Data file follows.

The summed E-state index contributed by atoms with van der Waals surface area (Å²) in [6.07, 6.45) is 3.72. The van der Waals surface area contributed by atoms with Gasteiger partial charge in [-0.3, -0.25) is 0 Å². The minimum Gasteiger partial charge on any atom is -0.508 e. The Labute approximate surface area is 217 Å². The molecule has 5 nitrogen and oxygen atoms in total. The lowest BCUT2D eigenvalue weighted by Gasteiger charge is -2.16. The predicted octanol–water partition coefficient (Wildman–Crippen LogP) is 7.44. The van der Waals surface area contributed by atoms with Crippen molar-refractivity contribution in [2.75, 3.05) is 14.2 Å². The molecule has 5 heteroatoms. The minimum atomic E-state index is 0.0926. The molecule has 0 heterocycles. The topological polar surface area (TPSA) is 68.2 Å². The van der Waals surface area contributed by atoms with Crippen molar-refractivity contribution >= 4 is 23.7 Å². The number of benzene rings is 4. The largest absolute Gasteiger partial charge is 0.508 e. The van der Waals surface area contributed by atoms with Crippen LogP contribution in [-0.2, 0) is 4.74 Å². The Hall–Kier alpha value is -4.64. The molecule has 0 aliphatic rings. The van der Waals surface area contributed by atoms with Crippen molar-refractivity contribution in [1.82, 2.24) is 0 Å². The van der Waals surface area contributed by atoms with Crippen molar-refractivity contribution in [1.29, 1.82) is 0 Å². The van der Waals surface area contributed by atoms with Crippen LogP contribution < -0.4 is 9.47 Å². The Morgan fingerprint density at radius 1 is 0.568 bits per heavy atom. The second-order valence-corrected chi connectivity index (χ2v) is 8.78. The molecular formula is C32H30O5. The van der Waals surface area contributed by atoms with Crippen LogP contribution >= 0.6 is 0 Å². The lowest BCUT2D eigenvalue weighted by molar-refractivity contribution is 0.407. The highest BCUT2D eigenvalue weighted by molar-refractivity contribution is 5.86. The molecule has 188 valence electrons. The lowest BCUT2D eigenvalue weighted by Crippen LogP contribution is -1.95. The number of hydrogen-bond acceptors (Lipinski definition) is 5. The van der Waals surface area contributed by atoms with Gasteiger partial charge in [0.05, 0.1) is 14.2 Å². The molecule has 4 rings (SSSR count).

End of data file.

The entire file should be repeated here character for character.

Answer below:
The summed E-state index contributed by atoms with van der Waals surface area (Å²) in [6.07, 6.45) is 3.72. The van der Waals surface area contributed by atoms with Gasteiger partial charge in [-0.3, -0.25) is 0 Å². The minimum Gasteiger partial charge on any atom is -0.508 e. The Labute approximate surface area is 217 Å². The molecule has 5 nitrogen and oxygen atoms in total. The lowest BCUT2D eigenvalue weighted by Gasteiger charge is -2.16. The predicted octanol–water partition coefficient (Wildman–Crippen LogP) is 7.44. The van der Waals surface area contributed by atoms with Crippen molar-refractivity contribution in [2.75, 3.05) is 14.2 Å². The molecule has 5 heteroatoms. The minimum atomic E-state index is 0.0926. The molecule has 0 heterocycles. The topological polar surface area (TPSA) is 68.2 Å². The van der Waals surface area contributed by atoms with Crippen molar-refractivity contribution >= 4 is 23.7 Å². The number of benzene rings is 4. The largest absolute Gasteiger partial charge is 0.508 e. The van der Waals surface area contributed by atoms with Crippen LogP contribution in [-0.2, 0) is 4.74 Å². The Hall–Kier alpha value is -4.64. The molecule has 0 aliphatic rings. The van der Waals surface area contributed by atoms with Crippen molar-refractivity contribution in [1.82, 2.24) is 0 Å². The van der Waals surface area contributed by atoms with Crippen molar-refractivity contribution in [1.29, 1.82) is 0 Å². The van der Waals surface area contributed by atoms with Crippen LogP contribution < -0.4 is 9.47 Å². The Morgan fingerprint density at radius 1 is 0.568 bits per heavy atom. The second-order valence-corrected chi connectivity index (χ2v) is 8.78. The molecular formula is C32H30O5. The van der Waals surface area contributed by atoms with Crippen LogP contribution >= 0.6 is 0 Å². The lowest BCUT2D eigenvalue weighted by molar-refractivity contribution is 0.407. The highest BCUT2D eigenvalue weighted by molar-refractivity contribution is 5.86. The molecule has 188 valence electrons. The lowest BCUT2D eigenvalue weighted by Crippen LogP contribution is -1.95. The number of hydrogen-bond acceptors (Lipinski definition) is 5. The van der Waals surface area contributed by atoms with Gasteiger partial charge in [0.05, 0.1) is 14.2 Å². The molecule has 4 rings (SSSR count).